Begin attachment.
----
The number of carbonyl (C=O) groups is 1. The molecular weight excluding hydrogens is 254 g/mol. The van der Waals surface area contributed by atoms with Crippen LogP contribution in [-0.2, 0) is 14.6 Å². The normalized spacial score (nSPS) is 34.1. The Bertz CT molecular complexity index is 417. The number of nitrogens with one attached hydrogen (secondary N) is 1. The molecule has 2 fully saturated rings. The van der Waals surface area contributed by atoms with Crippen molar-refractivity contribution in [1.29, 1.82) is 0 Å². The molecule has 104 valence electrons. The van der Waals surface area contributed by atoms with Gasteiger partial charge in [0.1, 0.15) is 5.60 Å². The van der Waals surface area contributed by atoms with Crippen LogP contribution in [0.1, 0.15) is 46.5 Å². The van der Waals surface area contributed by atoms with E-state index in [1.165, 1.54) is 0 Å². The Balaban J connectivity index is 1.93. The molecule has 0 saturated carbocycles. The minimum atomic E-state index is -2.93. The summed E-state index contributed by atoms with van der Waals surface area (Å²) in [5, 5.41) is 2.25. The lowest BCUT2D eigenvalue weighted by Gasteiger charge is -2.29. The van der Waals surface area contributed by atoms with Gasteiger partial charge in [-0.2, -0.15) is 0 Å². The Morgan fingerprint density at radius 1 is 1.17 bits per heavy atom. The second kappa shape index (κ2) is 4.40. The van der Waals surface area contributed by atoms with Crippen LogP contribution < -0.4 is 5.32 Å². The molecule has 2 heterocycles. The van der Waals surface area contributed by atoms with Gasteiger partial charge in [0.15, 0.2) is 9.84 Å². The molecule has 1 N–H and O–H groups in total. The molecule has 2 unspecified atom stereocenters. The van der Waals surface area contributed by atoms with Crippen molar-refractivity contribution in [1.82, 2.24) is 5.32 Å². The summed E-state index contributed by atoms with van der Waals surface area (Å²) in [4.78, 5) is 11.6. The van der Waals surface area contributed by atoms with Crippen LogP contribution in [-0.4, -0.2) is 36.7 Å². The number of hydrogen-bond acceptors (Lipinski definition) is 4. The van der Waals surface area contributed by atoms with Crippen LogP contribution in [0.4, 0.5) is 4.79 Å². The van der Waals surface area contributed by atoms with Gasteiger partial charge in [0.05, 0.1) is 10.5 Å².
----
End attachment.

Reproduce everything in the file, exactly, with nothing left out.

The number of carbonyl (C=O) groups is 1. The molecular weight excluding hydrogens is 254 g/mol. The van der Waals surface area contributed by atoms with Crippen LogP contribution in [-0.2, 0) is 14.6 Å². The normalized spacial score (nSPS) is 34.1. The Bertz CT molecular complexity index is 417. The number of nitrogens with one attached hydrogen (secondary N) is 1. The molecule has 2 fully saturated rings. The van der Waals surface area contributed by atoms with Crippen molar-refractivity contribution in [1.29, 1.82) is 0 Å². The molecule has 104 valence electrons. The van der Waals surface area contributed by atoms with Gasteiger partial charge in [0.1, 0.15) is 5.60 Å². The van der Waals surface area contributed by atoms with Crippen LogP contribution in [0.1, 0.15) is 46.5 Å². The van der Waals surface area contributed by atoms with E-state index in [1.165, 1.54) is 0 Å². The Balaban J connectivity index is 1.93. The molecule has 0 saturated carbocycles. The minimum atomic E-state index is -2.93. The summed E-state index contributed by atoms with van der Waals surface area (Å²) in [5, 5.41) is 2.25. The lowest BCUT2D eigenvalue weighted by Gasteiger charge is -2.29. The van der Waals surface area contributed by atoms with Gasteiger partial charge in [-0.2, -0.15) is 0 Å². The Morgan fingerprint density at radius 1 is 1.17 bits per heavy atom. The second kappa shape index (κ2) is 4.40. The van der Waals surface area contributed by atoms with Crippen LogP contribution < -0.4 is 5.32 Å². The molecule has 2 heterocycles. The van der Waals surface area contributed by atoms with Gasteiger partial charge in [0.15, 0.2) is 9.84 Å². The molecule has 1 N–H and O–H groups in total. The molecule has 2 unspecified atom stereocenters. The van der Waals surface area contributed by atoms with Crippen molar-refractivity contribution in [1.82, 2.24) is 5.32 Å². The summed E-state index contributed by atoms with van der Waals surface area (Å²) in [4.78, 5) is 11.6. The van der Waals surface area contributed by atoms with Crippen LogP contribution in [-0.4, -0.2) is 36.7 Å². The number of hydrogen-bond acceptors (Lipinski definition) is 4. The van der Waals surface area contributed by atoms with Crippen LogP contribution in [0.4, 0.5) is 4.79 Å². The van der Waals surface area contributed by atoms with Gasteiger partial charge in [0.05, 0.1) is 10.5 Å².